by Candy Venning

1) Invasive plant species – Although vigorous online debates rage in garden groups with people who truly love their Burning Bush, Barberry or Lily of the valley, these plants escape our gardens and grow across woodlands, ravines, places that are not weeded or mown (because it’s not invasive in your yard doesn’t mean it’s not invasive elsewhere) How frustrating & confusing when all of them (even goutweed and English Ivy) are still being sold at nurseries! The few wild places we have left, places that should be supporting native Ontario plants, which support the insects and mammals and creatures that the rest of our ecosystem is built on, are being overrun. Go for a walk along rail trails or the RBG to see sweeping monocultures of periwinkle, goutweed, English Ivy, not to mention other introduced species such as garlic mustard, Phragmites and Japanese knotweed. We may not be able to clean up all these invasives but we can choose to remove them from our own yards, spread the word, and start planting native species instead.

2) Red/Orange/Black Mulch – why not get really creative and choose Blue or Pink? If mulch is a ‘feature’ in your garden then something weird is going on – mulch should be a placeholder, smothering weed seeds and holding in moisture until all your plants grow in together forming a happy matrix that requires less maintenance. Natural, undyed cedar Mulch can also be great for play zones or walkways – especially if you’re getting rid of grass or it’s so shady you’re finding it hard to grow anything. When you use a natural shredded mulch, arborists chips for instance, every leaf or twig that drops on the garden won’t stand out (as it would against a dyed background for instance) and you’ll be suppressing weed seeds, conserving moisture and supporting pollinators as well as birds who need all the critters that live in the leaves to feed their young.

3) ’Turning’ the soil – it makes it worse, not better. Soil is a living thing and doesn’t benefit from being turned over any more than your plants would benefit from being turned over. Unless you have wild boars, this ‘digging over’ is an unnatural occurrence in nature and solarizes/kills most of the beneficial microrganisms. Perennial roots don’t like to be cut up and flipped over – plowing the land was used by farmers to grow annual crops, turning in the remains of the previous year’s stubble to plant again. New research is showing better results without tilling – less erosion and better soil quality is created and you won’t be planting the weed seeds that blew in.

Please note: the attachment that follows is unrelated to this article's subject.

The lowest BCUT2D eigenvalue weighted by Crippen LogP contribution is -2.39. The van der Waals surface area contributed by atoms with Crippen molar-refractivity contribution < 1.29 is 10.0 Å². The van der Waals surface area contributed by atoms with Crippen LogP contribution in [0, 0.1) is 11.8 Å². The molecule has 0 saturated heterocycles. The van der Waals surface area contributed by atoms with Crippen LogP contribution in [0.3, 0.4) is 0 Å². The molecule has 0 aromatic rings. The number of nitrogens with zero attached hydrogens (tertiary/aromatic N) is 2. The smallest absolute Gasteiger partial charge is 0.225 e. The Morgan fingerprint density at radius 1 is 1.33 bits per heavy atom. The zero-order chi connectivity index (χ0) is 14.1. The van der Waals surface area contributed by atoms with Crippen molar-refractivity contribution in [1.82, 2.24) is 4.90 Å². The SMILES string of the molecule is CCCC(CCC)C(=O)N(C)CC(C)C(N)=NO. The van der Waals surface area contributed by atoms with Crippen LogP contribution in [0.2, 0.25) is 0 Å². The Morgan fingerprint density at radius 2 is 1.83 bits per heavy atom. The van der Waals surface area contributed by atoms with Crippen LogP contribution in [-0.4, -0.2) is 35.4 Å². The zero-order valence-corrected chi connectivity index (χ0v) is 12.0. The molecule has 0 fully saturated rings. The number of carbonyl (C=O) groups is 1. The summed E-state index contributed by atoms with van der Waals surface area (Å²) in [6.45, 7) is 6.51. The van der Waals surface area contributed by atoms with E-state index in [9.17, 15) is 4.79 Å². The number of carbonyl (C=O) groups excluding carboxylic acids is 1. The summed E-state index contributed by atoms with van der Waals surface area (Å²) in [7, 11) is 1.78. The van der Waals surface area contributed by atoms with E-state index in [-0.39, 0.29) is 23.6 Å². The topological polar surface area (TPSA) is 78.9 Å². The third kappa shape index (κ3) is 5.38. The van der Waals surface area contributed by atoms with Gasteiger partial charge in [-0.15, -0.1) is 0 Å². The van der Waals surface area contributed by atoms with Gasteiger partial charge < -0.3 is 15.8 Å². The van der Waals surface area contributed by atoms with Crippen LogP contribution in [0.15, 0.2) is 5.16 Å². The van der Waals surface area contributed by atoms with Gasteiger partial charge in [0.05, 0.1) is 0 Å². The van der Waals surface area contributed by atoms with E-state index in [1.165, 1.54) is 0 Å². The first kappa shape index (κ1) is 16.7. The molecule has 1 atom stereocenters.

4) ’Zombie Skin’ aka Landscape fabric (which is actually plastic) commonly thought to prevent weeds but absolutely doesn’t. New seeds come from above, not below, they blow in or are pooped out by birds on top of your landscape fabric which likely has a wafer thin layer of mulch that is breaking down into soil on top the ‘fabric’ creating a tangled mess of unwanted ugliness. If you want to smother something like an invasive groundcover, try layers of cardboard with 6” of mulch on top – in a year or two (depending on what you’re trying to smother and when you started) you should be able to plant right into it.

5) Pesticide use. If something isn’t eating your plants then Houston, we have a problem. Consider joining the movement of people who are intentionally growing native plants as well as dill and parsley to feed caterpillars. Those incredible Luna moths and beautiful butterflies we all love, were once caterpillars, that (read this twice) should be eating your plants! Of course, there are some exceptions; The Spongy Moth and Japanese Beetle are not native insects, and since they are not part of our ecosystem, have very few natural predators. (can be removed by hand or use methods to interrupt their life cycle) Wasps are pollinators and voracious predators of pesky aphids and scary looking Cranefly eat mosquitos so rather than using pesticides, aim for a balanced garden full of insects that functions and thrives.